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Question

 

Gramps,

Please, help me understand the meaning and importance of personal priesthood interviews.

Eduardo

 

Answer

 

Dear Eduardo,

I don’t know if you are a quorum president giving these interviews or a quorum member participating so I’ll try to address both sides. Simply put, the personal priesthood interview provides a quorum member with the opportunity to report on his stewardship. It also provides an opportunity for the president to provide counsel in the discharge of priesthood duties. Both the president and the priesthood holder get to know each other better and increase in love, trust, and confidence through this experience.

The Church Handbook of Instruction says quorum leaders “visit or interview quorum or group members at least once a year” where possible. During these interviews, “they encourage quorum and group members to fulfill their priesthood duties, especially their duties as husbands and fathers” (2:7.3.2). This gives the president a wide latitude in what can be discussed during the interview. He can ask about the father’s stewardship over his children and the husband’s stewardship over his wife. He can ask about the principles of provident living (after all, the president “plan[s] ways to address welfare needs in the quorum”). He can also ask about the member’s calling and other church obligations. The president can also take this time to discuss the home teaching stewardship, but that usually is covered by a home teaching interview (a subset of the personal priesthood interview that focuses on the assigned families). If at any time the interview wanders into worthiness issues (such as tithing, the word of wisdom, or the law of chastity), such discussion should be tabled and discussed with the Bishop instead.

Admittedly, some of these questions may be uncomfortable. The president should keep that in mind and work to build and keep the trust necessary to interview with confidence and receive whatever answer is given. The president has a spiritual and temporal stewardship over quorum members that is best met when he knows exactly where they stand. If a quorum member is uncomfortable answering some questions (and he should feel free to say as much), he shouldn’t be pressured to be more forthcoming (as that isn’t how priesthood governance works). Rather, the president should see in that a message that the quorum needs strengthening.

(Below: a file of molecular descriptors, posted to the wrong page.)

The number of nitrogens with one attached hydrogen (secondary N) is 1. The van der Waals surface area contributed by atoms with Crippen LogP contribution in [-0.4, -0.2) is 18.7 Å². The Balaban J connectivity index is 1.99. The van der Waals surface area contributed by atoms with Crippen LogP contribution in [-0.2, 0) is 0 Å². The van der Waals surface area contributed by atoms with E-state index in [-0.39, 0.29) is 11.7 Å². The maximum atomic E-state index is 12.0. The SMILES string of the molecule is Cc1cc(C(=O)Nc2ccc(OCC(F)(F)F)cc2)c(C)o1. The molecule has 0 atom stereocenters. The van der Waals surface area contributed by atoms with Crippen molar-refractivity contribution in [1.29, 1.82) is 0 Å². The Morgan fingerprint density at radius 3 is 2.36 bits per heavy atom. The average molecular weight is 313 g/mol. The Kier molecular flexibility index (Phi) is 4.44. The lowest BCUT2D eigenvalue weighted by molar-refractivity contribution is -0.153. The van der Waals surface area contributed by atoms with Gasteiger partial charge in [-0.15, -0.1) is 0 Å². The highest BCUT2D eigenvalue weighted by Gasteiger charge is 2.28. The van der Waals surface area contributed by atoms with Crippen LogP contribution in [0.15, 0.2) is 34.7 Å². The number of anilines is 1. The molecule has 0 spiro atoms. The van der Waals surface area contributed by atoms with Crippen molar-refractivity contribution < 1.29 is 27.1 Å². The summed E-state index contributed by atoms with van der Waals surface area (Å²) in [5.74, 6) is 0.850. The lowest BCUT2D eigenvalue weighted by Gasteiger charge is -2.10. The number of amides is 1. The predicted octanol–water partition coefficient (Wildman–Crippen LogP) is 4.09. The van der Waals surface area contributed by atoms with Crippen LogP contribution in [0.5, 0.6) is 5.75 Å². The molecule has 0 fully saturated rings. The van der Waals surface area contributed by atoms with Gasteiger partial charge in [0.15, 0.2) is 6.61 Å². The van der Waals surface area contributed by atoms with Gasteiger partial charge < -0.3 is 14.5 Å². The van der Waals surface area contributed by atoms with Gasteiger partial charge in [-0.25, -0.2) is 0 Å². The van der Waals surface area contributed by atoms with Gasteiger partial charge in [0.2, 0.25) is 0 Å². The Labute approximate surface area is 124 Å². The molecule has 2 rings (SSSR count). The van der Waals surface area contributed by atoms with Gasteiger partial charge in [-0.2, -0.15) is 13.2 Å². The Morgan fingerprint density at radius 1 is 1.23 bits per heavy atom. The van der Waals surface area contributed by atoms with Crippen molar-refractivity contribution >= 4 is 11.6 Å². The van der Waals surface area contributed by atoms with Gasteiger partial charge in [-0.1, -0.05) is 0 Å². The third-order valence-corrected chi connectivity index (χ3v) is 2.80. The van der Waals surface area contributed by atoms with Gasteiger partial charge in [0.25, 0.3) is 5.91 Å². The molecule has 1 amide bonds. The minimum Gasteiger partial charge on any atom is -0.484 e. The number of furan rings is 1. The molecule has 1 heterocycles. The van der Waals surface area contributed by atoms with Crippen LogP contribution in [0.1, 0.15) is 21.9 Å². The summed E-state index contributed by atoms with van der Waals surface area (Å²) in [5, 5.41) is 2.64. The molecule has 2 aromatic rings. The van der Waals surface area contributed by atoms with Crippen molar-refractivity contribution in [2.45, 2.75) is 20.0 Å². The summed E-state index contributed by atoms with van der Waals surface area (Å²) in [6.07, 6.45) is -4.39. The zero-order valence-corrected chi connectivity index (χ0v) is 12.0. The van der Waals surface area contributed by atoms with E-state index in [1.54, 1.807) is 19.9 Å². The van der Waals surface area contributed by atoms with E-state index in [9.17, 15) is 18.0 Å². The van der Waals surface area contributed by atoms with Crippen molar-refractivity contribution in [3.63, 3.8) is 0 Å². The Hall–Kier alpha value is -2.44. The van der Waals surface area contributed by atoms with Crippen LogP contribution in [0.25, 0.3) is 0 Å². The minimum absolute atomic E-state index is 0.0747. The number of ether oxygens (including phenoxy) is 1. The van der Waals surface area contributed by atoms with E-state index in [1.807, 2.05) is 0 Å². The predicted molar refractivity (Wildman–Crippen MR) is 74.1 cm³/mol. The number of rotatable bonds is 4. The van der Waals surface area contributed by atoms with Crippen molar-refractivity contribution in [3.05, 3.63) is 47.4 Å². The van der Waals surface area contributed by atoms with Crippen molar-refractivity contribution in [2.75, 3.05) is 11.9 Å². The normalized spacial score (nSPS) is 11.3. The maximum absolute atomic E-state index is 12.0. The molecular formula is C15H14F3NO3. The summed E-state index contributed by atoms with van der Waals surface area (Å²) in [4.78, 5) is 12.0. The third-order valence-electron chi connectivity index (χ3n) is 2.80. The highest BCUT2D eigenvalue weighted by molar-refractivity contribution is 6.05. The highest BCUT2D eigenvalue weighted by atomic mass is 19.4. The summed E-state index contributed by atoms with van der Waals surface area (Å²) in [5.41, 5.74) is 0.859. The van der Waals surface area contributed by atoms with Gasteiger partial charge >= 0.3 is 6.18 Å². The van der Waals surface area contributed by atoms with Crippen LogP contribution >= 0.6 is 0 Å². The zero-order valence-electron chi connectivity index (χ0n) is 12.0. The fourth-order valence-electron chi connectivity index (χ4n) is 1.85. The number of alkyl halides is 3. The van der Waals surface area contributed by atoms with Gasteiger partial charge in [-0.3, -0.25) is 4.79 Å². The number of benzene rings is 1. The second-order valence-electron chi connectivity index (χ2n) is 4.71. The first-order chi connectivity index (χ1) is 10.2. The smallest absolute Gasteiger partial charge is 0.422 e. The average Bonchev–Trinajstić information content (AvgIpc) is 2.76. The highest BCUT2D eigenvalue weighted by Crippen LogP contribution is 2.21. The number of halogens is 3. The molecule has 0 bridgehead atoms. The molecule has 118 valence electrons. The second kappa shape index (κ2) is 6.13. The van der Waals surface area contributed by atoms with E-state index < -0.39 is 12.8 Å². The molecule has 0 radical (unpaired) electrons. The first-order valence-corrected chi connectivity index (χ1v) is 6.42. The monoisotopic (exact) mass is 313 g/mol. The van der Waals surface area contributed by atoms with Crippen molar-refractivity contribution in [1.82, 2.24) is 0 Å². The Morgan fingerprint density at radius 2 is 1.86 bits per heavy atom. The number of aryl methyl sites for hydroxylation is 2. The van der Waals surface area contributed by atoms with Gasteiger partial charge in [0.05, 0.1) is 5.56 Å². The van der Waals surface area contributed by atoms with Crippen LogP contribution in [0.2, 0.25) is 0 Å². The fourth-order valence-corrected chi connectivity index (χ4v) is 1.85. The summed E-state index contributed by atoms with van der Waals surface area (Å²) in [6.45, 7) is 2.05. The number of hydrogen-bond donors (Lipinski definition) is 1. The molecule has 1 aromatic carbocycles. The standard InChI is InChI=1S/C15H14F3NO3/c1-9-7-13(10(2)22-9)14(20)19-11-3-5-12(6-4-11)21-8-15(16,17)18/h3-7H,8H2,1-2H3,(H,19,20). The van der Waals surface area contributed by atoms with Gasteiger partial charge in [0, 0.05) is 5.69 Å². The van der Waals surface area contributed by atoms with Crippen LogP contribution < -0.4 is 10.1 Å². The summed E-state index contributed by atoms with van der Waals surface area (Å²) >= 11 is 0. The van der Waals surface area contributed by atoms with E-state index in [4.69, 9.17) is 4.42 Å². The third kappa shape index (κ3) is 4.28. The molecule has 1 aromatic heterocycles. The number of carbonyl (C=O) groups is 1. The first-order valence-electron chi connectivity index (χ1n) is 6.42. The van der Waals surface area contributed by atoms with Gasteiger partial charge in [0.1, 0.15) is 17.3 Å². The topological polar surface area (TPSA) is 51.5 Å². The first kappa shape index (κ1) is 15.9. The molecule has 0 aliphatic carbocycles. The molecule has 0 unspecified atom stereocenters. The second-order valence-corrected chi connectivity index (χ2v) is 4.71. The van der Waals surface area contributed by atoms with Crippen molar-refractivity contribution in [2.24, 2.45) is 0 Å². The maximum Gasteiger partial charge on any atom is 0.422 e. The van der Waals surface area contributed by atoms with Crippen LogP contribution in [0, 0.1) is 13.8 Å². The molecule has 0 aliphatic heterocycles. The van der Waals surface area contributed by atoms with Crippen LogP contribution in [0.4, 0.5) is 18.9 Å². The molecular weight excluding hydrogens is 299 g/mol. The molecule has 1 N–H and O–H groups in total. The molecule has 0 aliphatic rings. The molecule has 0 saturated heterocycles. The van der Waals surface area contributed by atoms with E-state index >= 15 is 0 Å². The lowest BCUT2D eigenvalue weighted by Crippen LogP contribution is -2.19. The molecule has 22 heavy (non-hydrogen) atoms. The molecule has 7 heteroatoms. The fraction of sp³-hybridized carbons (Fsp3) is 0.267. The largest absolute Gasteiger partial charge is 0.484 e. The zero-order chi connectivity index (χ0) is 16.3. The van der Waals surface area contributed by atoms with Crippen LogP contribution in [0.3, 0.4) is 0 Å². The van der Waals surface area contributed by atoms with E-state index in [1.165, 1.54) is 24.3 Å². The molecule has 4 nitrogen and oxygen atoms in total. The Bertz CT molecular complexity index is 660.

The particular principle demonstrated via the personal priesthood interview is sometimes referred to as “return and report”. You see it in the scriptures (particularly the parable of the talents), you see it in quorum meetings (when Deacons report on campouts and other activities), you’ll even see it when you finally stand at the judgment bar of God (I’ve been asked about this before). And yet, this report is only one part of the principle of stewardship.

Elder Russell M. Nelson has provided us with a map of the stewardship landscape and a key to understanding reporting in The Five A’s of Stewardship (the principles shared are his, the explanations are mine).

1. “Acknowledge that God … is our creator and provider”.

 

2. Recognize “the Lord as the author of this principle”. If a quorum member is struggling with his duties, these two principles would be a good place to start. The priesthood holder can pray for understanding. The president can testify of the spirit that moves him to make assignments. Assignment can even be included as another ‘A’ worth discussing and clarifying as needed.

 

3. “Accomplishment of effective stewardship may be done in the Lord’s own way”. This is another good place for the priesthood holder to counsel with his leader if he is struggling with one of his duties. Discuss together on what is “the Lord’s own way” for that task at this time.

 

4. “Accountability… We read: ‘for it is required of the Lord, at the hand of every steward, to render an account of his stewardship, both in time and in eternity.’ (D&C 72:3)” This is where the personal priesthood interview and other forms of reporting fits in.

 

5. “Approbation or reward for faithful stewardship.” I don’t think any interview is complete without a sincere assessment of the value the priesthood holder brings to the quorum. Presidents should take the time to express this. Where something is lacking, provide the proper counsel and direction (as mentioned in the other principles).

You can find these principles in the examples I listed above (especially the parable of the talents). Even if your priesthood leader does not call you in for an interview, you can still experience this in your secret prayers when you give an accounting of your day and week and feel your Father’s approbation and counsel.

Gramps

 

 

 

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